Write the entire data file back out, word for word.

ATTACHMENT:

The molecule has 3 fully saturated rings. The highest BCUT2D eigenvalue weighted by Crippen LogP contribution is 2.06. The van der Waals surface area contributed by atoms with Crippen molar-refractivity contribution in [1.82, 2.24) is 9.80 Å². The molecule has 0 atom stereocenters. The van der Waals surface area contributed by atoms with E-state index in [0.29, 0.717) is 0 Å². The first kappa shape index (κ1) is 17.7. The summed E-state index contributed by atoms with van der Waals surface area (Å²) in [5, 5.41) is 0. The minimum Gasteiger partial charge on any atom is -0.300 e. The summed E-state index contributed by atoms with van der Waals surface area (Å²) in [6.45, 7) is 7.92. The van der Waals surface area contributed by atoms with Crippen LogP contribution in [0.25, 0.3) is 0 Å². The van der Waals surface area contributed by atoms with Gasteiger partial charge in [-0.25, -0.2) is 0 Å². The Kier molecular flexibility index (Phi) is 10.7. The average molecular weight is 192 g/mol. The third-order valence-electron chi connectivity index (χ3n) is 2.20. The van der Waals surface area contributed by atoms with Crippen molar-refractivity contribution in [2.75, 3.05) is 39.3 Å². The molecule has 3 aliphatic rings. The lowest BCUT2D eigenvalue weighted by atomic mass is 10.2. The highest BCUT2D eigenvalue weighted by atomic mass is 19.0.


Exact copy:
The molecule has 3 fully saturated rings. The highest BCUT2D eigenvalue weighted by Crippen LogP contribution is 2.06. The van der Waals surface area contributed by atoms with Crippen molar-refractivity contribution in [1.82, 2.24) is 9.80 Å². The molecule has 0 atom stereocenters. The van der Waals surface area contributed by atoms with E-state index in [0.29, 0.717) is 0 Å². The first kappa shape index (κ1) is 17.7. The summed E-state index contributed by atoms with van der Waals surface area (Å²) in [5, 5.41) is 0. The minimum Gasteiger partial charge on any atom is -0.300 e. The summed E-state index contributed by atoms with van der Waals surface area (Å²) in [6.45, 7) is 7.92. The van der Waals surface area contributed by atoms with Crippen LogP contribution in [0.25, 0.3) is 0 Å². The van der Waals surface area contributed by atoms with Gasteiger partial charge in [-0.25, -0.2) is 0 Å². The Kier molecular flexibility index (Phi) is 10.7. The average molecular weight is 192 g/mol. The third-order valence-electron chi connectivity index (χ3n) is 2.20. The van der Waals surface area contributed by atoms with Crippen molar-refractivity contribution in [2.75, 3.05) is 39.3 Å². The molecule has 3 aliphatic rings. The lowest BCUT2D eigenvalue weighted by atomic mass is 10.2. The highest BCUT2D eigenvalue weighted by atomic mass is 19.0.